Press the mixture through a sieve and return to a clean saucepan. Tie the whole spices into a small square of muslin or cotton and add all the remaining ingredients. Bring to the boil and simmer for about 45 minutes, until the mixture thickens into a pouring sauce (remember that it will become thicker as it cools).

The sauce is now ready to be cooled and eaten. It should keep for about one week in the fridge. If you want to sterilise it in order to keep it for longer, then proceed as follows.

How to bottle Real Tomato Ketchup

The method for sterilising the bottles is taken from Jill Nice's The Complete Book of Homemade Preserves, now out of print.

You will need bottles with clean corks. Place the bottles in an oven heated to Gas 1/140C/275F and leave for 10 minutes. Bottle the sauce, leaving a space at the top, then loosely push in the cork. Place in a large pail or tall pan with some kind of rack in the base on which to stand the bottles. If doing several in one go, separate them with card or newspaper.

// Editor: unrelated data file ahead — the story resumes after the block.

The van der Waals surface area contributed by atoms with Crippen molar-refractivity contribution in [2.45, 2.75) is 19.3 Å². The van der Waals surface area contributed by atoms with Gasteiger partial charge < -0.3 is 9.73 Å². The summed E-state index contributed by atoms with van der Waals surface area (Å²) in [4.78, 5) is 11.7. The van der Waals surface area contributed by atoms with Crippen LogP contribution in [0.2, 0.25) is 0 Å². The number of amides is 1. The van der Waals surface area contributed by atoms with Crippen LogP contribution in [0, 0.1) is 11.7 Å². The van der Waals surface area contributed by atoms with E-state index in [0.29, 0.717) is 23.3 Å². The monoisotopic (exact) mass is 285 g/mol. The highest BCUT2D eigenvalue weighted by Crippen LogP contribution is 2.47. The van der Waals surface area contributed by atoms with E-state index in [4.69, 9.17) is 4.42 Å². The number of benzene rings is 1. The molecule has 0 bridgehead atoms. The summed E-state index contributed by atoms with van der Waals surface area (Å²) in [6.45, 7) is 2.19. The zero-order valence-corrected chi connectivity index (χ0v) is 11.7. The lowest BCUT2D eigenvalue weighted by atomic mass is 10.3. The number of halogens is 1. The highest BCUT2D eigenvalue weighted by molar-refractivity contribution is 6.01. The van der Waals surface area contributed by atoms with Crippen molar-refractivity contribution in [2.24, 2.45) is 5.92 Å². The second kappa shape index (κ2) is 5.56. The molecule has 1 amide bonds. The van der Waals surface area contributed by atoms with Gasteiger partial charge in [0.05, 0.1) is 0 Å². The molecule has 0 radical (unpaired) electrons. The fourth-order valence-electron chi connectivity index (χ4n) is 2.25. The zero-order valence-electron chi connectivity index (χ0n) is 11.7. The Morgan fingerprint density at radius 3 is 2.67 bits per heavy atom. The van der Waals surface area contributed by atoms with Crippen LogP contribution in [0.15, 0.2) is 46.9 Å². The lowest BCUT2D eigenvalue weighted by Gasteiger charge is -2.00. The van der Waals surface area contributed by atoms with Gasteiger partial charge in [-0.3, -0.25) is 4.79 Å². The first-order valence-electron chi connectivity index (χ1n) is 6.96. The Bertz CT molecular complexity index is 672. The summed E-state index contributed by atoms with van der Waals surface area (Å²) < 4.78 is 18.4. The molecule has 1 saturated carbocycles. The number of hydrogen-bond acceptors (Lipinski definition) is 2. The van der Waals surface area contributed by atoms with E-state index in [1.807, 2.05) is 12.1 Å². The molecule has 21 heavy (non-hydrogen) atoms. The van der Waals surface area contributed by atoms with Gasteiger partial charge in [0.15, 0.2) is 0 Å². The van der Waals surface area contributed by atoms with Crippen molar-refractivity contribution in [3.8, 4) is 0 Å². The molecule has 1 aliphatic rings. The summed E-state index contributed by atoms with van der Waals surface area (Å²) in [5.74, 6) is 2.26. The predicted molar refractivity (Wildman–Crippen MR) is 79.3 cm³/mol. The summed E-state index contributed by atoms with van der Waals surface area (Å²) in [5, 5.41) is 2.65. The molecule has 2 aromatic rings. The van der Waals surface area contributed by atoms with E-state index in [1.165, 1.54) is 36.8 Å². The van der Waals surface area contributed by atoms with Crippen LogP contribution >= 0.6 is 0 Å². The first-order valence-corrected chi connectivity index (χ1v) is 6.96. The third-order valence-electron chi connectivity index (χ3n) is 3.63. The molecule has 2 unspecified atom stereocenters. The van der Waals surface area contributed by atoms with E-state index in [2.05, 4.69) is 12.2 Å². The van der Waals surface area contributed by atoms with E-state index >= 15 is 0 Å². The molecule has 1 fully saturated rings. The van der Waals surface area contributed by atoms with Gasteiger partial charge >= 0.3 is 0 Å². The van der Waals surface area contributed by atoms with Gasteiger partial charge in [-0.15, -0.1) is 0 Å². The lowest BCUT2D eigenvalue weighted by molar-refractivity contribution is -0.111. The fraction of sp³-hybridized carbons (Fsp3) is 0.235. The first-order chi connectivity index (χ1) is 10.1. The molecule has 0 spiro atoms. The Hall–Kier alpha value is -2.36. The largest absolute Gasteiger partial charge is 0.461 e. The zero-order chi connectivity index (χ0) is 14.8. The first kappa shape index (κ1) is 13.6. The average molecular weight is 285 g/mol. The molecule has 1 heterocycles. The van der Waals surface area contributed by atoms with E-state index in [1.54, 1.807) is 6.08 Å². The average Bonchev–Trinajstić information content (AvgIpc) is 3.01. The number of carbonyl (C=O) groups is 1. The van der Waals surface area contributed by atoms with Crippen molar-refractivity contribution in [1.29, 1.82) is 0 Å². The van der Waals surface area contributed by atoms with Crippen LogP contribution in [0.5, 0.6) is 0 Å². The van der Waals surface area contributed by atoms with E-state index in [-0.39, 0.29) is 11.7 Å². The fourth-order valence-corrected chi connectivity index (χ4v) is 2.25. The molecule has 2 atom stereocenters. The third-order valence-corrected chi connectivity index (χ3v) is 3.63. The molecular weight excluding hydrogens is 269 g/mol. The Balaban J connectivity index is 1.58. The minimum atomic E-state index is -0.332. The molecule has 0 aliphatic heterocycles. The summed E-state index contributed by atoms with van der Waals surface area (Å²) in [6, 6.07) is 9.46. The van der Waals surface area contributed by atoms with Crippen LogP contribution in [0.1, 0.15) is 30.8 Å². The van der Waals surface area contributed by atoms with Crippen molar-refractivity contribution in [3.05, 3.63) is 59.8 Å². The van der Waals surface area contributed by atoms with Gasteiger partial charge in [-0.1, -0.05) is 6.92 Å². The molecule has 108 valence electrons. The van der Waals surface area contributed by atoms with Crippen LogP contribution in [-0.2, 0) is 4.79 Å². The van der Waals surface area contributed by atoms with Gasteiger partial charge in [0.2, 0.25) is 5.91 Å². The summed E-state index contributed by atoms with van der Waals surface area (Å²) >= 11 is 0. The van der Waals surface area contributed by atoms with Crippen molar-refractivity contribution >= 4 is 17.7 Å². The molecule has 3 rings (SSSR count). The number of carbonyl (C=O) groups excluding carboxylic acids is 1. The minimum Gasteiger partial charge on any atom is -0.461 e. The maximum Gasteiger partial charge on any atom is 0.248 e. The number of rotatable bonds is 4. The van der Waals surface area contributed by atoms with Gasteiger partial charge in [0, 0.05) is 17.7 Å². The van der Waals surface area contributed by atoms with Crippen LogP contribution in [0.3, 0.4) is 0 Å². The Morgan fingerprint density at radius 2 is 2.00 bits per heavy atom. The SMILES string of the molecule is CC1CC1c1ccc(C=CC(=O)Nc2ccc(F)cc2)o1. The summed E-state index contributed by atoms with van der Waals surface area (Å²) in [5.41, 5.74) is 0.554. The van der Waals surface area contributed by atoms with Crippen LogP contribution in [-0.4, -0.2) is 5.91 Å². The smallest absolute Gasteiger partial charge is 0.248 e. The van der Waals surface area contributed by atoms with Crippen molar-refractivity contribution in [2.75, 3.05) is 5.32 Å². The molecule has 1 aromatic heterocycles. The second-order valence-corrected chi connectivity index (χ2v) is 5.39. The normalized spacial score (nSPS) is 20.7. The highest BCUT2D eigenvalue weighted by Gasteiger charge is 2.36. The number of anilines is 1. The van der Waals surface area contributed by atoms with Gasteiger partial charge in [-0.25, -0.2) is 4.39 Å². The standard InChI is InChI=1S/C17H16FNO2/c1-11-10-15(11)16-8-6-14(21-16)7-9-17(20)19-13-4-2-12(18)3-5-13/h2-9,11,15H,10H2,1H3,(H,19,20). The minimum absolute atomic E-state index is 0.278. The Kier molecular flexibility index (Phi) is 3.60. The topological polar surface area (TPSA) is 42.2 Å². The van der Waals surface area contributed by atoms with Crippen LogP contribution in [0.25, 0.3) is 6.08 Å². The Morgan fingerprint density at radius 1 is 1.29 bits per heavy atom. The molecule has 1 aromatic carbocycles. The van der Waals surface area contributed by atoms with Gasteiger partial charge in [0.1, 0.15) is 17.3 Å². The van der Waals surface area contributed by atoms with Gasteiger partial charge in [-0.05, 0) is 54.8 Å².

Pour hot water up to the level of the sauce, bring to a gentle simmer and keep it that way for 30 minutes. Remove bottles to a wooden board, push the corks down and trim the top of the corks level with the top of the bottle. Once the bottles are cool, melt some candle wax and brush it around the cork to make it airtight. As this sets, repeat this step.